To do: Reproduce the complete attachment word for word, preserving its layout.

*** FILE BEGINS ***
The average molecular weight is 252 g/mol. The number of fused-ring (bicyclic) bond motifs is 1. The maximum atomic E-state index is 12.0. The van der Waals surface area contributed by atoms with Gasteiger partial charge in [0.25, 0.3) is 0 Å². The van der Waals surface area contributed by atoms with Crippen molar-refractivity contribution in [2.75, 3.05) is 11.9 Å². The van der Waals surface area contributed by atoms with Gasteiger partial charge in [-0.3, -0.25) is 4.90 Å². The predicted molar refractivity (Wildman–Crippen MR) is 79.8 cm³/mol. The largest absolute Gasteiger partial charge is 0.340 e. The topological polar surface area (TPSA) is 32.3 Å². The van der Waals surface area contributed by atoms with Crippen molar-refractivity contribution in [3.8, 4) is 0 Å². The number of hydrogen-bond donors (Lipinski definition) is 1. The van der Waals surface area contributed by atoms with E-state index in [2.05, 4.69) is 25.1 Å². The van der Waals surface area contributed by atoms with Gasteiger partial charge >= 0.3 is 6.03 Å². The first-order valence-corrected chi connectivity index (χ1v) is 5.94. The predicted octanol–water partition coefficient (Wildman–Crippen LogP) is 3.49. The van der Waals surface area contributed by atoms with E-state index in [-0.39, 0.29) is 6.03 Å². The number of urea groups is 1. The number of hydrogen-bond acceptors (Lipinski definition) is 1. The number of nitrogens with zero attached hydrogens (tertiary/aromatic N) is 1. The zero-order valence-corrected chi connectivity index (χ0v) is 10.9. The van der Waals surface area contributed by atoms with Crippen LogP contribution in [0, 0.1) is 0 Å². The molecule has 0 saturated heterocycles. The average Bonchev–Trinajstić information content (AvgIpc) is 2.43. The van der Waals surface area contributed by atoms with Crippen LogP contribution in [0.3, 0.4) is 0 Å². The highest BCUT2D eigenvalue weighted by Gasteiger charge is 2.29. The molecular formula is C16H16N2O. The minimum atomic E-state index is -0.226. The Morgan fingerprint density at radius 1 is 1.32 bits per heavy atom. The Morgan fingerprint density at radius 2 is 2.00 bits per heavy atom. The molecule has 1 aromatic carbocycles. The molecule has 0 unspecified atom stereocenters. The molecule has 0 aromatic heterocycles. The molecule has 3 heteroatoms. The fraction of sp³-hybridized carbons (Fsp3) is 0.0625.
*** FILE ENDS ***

The average molecular weight is 252 g/mol. The number of fused-ring (bicyclic) bond motifs is 1. The maximum atomic E-state index is 12.0. The van der Waals surface area contributed by atoms with Gasteiger partial charge in [0.25, 0.3) is 0 Å². The van der Waals surface area contributed by atoms with Crippen molar-refractivity contribution in [2.75, 3.05) is 11.9 Å². The van der Waals surface area contributed by atoms with Gasteiger partial charge in [-0.3, -0.25) is 4.90 Å². The predicted molar refractivity (Wildman–Crippen MR) is 79.8 cm³/mol. The largest absolute Gasteiger partial charge is 0.340 e. The topological polar surface area (TPSA) is 32.3 Å². The van der Waals surface area contributed by atoms with Crippen molar-refractivity contribution in [3.8, 4) is 0 Å². The number of hydrogen-bond donors (Lipinski definition) is 1. The van der Waals surface area contributed by atoms with E-state index in [2.05, 4.69) is 25.1 Å². The van der Waals surface area contributed by atoms with Gasteiger partial charge >= 0.3 is 6.03 Å². The first-order valence-corrected chi connectivity index (χ1v) is 5.94. The predicted octanol–water partition coefficient (Wildman–Crippen LogP) is 3.49. The van der Waals surface area contributed by atoms with E-state index in [-0.39, 0.29) is 6.03 Å². The number of urea groups is 1. The number of hydrogen-bond acceptors (Lipinski definition) is 1. The number of nitrogens with zero attached hydrogens (tertiary/aromatic N) is 1. The zero-order valence-corrected chi connectivity index (χ0v) is 10.9. The van der Waals surface area contributed by atoms with Crippen LogP contribution in [0, 0.1) is 0 Å². The molecule has 0 saturated heterocycles. The average Bonchev–Trinajstić information content (AvgIpc) is 2.43. The van der Waals surface area contributed by atoms with Crippen LogP contribution in [0.3, 0.4) is 0 Å². The highest BCUT2D eigenvalue weighted by Gasteiger charge is 2.29. The molecular formula is C16H16N2O. The minimum atomic E-state index is -0.226. The Morgan fingerprint density at radius 1 is 1.32 bits per heavy atom. The Morgan fingerprint density at radius 2 is 2.00 bits per heavy atom. The molecule has 1 aromatic carbocycles. The molecule has 0 unspecified atom stereocenters. The molecule has 0 aromatic heterocycles. The molecule has 3 heteroatoms. The fraction of sp³-hybridized carbons (Fsp3) is 0.0625.